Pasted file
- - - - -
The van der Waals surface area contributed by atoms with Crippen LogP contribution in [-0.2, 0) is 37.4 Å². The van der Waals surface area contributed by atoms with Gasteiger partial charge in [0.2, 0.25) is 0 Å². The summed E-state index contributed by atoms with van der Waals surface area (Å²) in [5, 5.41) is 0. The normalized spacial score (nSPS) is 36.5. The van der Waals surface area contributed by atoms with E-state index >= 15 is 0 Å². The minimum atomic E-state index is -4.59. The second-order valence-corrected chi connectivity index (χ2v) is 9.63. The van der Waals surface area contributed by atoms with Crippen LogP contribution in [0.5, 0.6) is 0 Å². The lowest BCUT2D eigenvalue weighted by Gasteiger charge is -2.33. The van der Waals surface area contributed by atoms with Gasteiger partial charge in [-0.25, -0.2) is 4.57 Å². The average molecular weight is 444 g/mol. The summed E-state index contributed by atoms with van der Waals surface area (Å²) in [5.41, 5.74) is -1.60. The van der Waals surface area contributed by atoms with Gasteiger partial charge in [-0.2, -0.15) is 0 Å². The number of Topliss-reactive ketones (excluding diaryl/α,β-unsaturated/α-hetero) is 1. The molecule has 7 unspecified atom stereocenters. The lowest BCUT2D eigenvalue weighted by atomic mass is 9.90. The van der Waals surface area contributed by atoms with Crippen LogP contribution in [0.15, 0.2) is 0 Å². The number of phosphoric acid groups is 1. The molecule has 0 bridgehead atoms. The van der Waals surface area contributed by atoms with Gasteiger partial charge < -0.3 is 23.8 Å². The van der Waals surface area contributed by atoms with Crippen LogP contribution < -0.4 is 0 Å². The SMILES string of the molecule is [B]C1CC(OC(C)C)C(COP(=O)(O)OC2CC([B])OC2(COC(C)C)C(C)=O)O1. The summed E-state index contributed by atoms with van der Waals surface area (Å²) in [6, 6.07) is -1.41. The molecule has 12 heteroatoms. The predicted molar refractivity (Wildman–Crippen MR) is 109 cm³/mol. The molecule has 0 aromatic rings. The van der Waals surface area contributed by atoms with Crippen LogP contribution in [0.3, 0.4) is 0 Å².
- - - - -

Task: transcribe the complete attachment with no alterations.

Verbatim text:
The van der Waals surface area contributed by atoms with Crippen LogP contribution in [-0.2, 0) is 37.4 Å². The van der Waals surface area contributed by atoms with Gasteiger partial charge in [0.2, 0.25) is 0 Å². The summed E-state index contributed by atoms with van der Waals surface area (Å²) in [5, 5.41) is 0. The normalized spacial score (nSPS) is 36.5. The van der Waals surface area contributed by atoms with E-state index >= 15 is 0 Å². The minimum atomic E-state index is -4.59. The second-order valence-corrected chi connectivity index (χ2v) is 9.63. The van der Waals surface area contributed by atoms with Crippen LogP contribution in [0.5, 0.6) is 0 Å². The lowest BCUT2D eigenvalue weighted by Gasteiger charge is -2.33. The van der Waals surface area contributed by atoms with Gasteiger partial charge in [-0.25, -0.2) is 4.57 Å². The average molecular weight is 444 g/mol. The summed E-state index contributed by atoms with van der Waals surface area (Å²) in [5.41, 5.74) is -1.60. The van der Waals surface area contributed by atoms with Gasteiger partial charge in [-0.2, -0.15) is 0 Å². The number of Topliss-reactive ketones (excluding diaryl/α,β-unsaturated/α-hetero) is 1. The molecule has 7 unspecified atom stereocenters. The lowest BCUT2D eigenvalue weighted by atomic mass is 9.90. The van der Waals surface area contributed by atoms with Crippen LogP contribution in [0.15, 0.2) is 0 Å². The number of phosphoric acid groups is 1. The molecule has 0 bridgehead atoms. The van der Waals surface area contributed by atoms with Gasteiger partial charge < -0.3 is 23.8 Å². The van der Waals surface area contributed by atoms with Crippen LogP contribution < -0.4 is 0 Å². The SMILES string of the molecule is [B]C1CC(OC(C)C)C(COP(=O)(O)OC2CC([B])OC2(COC(C)C)C(C)=O)O1. The summed E-state index contributed by atoms with van der Waals surface area (Å²) in [6, 6.07) is -1.41. The molecule has 12 heteroatoms. The predicted molar refractivity (Wildman–Crippen MR) is 109 cm³/mol. The molecule has 0 aromatic rings. The van der Waals surface area contributed by atoms with Crippen LogP contribution in [0.3, 0.4) is 0 Å².